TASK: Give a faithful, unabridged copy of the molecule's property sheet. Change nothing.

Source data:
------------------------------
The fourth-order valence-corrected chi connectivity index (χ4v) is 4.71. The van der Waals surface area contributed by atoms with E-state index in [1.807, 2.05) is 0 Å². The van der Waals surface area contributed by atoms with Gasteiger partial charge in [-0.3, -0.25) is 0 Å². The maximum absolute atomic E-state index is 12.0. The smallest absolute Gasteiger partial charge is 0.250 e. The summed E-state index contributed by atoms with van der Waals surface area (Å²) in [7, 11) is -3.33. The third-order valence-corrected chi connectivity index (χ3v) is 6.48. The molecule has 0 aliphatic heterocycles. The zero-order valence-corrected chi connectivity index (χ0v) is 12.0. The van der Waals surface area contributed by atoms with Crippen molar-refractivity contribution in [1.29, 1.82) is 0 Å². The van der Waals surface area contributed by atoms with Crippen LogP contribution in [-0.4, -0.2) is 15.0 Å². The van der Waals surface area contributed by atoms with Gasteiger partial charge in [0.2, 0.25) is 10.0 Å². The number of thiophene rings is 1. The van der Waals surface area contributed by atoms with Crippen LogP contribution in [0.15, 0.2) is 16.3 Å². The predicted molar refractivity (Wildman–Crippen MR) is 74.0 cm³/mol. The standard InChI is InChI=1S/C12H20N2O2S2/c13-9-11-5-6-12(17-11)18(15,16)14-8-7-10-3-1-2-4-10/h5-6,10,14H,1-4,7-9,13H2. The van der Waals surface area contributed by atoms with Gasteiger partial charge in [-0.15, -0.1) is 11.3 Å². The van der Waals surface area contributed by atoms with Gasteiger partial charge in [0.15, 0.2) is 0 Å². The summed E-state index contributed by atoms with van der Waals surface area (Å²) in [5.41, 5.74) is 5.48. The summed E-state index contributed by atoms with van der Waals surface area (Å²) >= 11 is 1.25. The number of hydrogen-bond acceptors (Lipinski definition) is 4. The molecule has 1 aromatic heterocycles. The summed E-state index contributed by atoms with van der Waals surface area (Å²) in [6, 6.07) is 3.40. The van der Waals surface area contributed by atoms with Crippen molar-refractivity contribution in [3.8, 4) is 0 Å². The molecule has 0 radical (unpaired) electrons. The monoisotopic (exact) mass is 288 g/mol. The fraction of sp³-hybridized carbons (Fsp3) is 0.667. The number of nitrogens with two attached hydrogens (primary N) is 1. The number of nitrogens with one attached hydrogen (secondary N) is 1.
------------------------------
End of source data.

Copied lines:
The fourth-order valence-corrected chi connectivity index (χ4v) is 4.71. The van der Waals surface area contributed by atoms with E-state index in [1.807, 2.05) is 0 Å². The van der Waals surface area contributed by atoms with Gasteiger partial charge in [-0.3, -0.25) is 0 Å². The maximum absolute atomic E-state index is 12.0. The smallest absolute Gasteiger partial charge is 0.250 e. The summed E-state index contributed by atoms with van der Waals surface area (Å²) in [7, 11) is -3.33. The third-order valence-corrected chi connectivity index (χ3v) is 6.48. The molecule has 0 aliphatic heterocycles. The zero-order valence-corrected chi connectivity index (χ0v) is 12.0. The van der Waals surface area contributed by atoms with Crippen molar-refractivity contribution in [1.29, 1.82) is 0 Å². The van der Waals surface area contributed by atoms with Crippen LogP contribution in [-0.4, -0.2) is 15.0 Å². The van der Waals surface area contributed by atoms with Gasteiger partial charge in [0.2, 0.25) is 10.0 Å². The number of thiophene rings is 1. The van der Waals surface area contributed by atoms with Crippen LogP contribution in [0.15, 0.2) is 16.3 Å². The predicted molar refractivity (Wildman–Crippen MR) is 74.0 cm³/mol. The standard InChI is InChI=1S/C12H20N2O2S2/c13-9-11-5-6-12(17-11)18(15,16)14-8-7-10-3-1-2-4-10/h5-6,10,14H,1-4,7-9,13H2. The van der Waals surface area contributed by atoms with Gasteiger partial charge in [-0.15, -0.1) is 11.3 Å². The van der Waals surface area contributed by atoms with Gasteiger partial charge in [0.15, 0.2) is 0 Å². The summed E-state index contributed by atoms with van der Waals surface area (Å²) in [5.41, 5.74) is 5.48. The summed E-state index contributed by atoms with van der Waals surface area (Å²) >= 11 is 1.25. The number of hydrogen-bond acceptors (Lipinski definition) is 4. The molecule has 1 aromatic heterocycles. The summed E-state index contributed by atoms with van der Waals surface area (Å²) in [6, 6.07) is 3.40. The van der Waals surface area contributed by atoms with Crippen molar-refractivity contribution in [3.8, 4) is 0 Å². The molecule has 0 radical (unpaired) electrons. The monoisotopic (exact) mass is 288 g/mol. The fraction of sp³-hybridized carbons (Fsp3) is 0.667. The number of nitrogens with two attached hydrogens (primary N) is 1. The number of nitrogens with one attached hydrogen (secondary N) is 1.